Here’s a question for our reporter friend, Mr. Hechinger:  How many student loan collection agencies did you walk through to come up with this statement?  I venture to say zero.  If he did, he would see that every collection agency that has the ED contract has a clean, professional and secure working environment for each and very professional collector they employ.  There are absolutely zero exceptions to this fact.  Zero!  I know because the Department has very stringent requirements that they closely monitor and I have personally walked through almost all of them myself.  There are currently 22 of them and I doubt our friend has been to one.

Maybe he watched this clip from the movie Boiler Room instead of doing his homework for this piece.  Great movie but this is not an accurate portrayal of student loan collectors.  I guarantee it.

I could go on and on but you get the idea how poorly written and inaccurate this article is.

Anyone who knows me knows that I am passionate about the collection industry and I am always up for a good challenge.  I will put my money where my mouth is and call upon anyone in the media profession who wants to create a balanced portrayal of student loan collections or, for that matter, any sector of the accounts receivable management industry, to give me a call.  I will be happy to work with you to get it right. Until that time, it is a shame that agency owners and executives need to spend their time reacting to consumers, clients, staff and investors who read this article instead of professionally servicing the clients who engage their services.

Mike Ginsberg is the president and CEO of Kaulkin Ginsberg Company. You should follow him on Twitter: @mike_ginsberg.

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Posted in ARM in Focus, Debt Collection, Department of Education Collections, Opinion, Student Loan Collections .

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  • avatar Scott Stearn says:

    The problem is that an accurate article portraying a collection floor as a clean, professional and secure working environment staffed with people who conduct themselves in a professional manner is going to be boring and of little or no interest to their target audience. Demonizing our adversaries is an easy way to make ourselves feel like we’re in the right. This article serves to feed that premise by reinforcing the stereotype image of the seedy collector in the back-room type environment. Regardless of its inaccuracy, by and large the general public will believe it because they want to believe it, particularly the portion of the public who find themselves in financial struggles and dealing with one or more debt collectors. Given the large percentage of the public that unfortunately falls into that category in the current economy, the impact of an article like this is just tremendous and serves to further perpetuate the myths. Remember, perception is reality to the perceiver…so the next time someone you meet finds out you’re in the debt collection industry and gives you a response along the lines of “Oh, you’re one of THOSE people….” you can thank people like Mr. John Hechinger for fueling the fire with their irresponsibly inaccurate drivel that equates to throwing fresh meat to a pack of hungry lions.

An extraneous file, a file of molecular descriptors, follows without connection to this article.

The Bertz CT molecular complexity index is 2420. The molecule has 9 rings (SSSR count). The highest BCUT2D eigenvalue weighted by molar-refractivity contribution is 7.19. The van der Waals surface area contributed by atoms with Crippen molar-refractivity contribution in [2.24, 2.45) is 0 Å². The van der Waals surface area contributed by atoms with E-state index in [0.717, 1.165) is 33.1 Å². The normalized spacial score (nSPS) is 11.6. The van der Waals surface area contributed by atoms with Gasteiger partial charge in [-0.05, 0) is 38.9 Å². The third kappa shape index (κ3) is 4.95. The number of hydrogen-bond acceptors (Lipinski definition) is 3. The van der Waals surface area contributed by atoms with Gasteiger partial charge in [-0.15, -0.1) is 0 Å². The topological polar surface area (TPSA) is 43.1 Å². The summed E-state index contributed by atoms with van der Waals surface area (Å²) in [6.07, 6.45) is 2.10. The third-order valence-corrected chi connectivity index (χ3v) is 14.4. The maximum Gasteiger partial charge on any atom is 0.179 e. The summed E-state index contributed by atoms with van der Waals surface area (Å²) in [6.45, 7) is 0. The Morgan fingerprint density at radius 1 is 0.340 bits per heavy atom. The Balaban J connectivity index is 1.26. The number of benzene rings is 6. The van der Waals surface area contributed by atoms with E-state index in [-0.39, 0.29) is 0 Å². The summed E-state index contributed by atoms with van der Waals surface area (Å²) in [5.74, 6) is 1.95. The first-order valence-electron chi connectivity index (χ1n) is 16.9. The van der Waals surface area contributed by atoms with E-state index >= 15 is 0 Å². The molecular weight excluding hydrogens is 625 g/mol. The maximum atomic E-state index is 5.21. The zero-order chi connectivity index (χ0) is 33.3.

• avatar eileen corrice says:

    I was appalled that Marketplace on NPR actually gave air time to the author of the Bloomberg fabrication, and sent Michael Klozotsky’s article from 03/26 to the host of the show. I chided them for portraying this article as factual and thought they vetted their stories more carefully. I guess it’s anything for ratings, but funny, the Spring Fund Raising drive ended a week ago.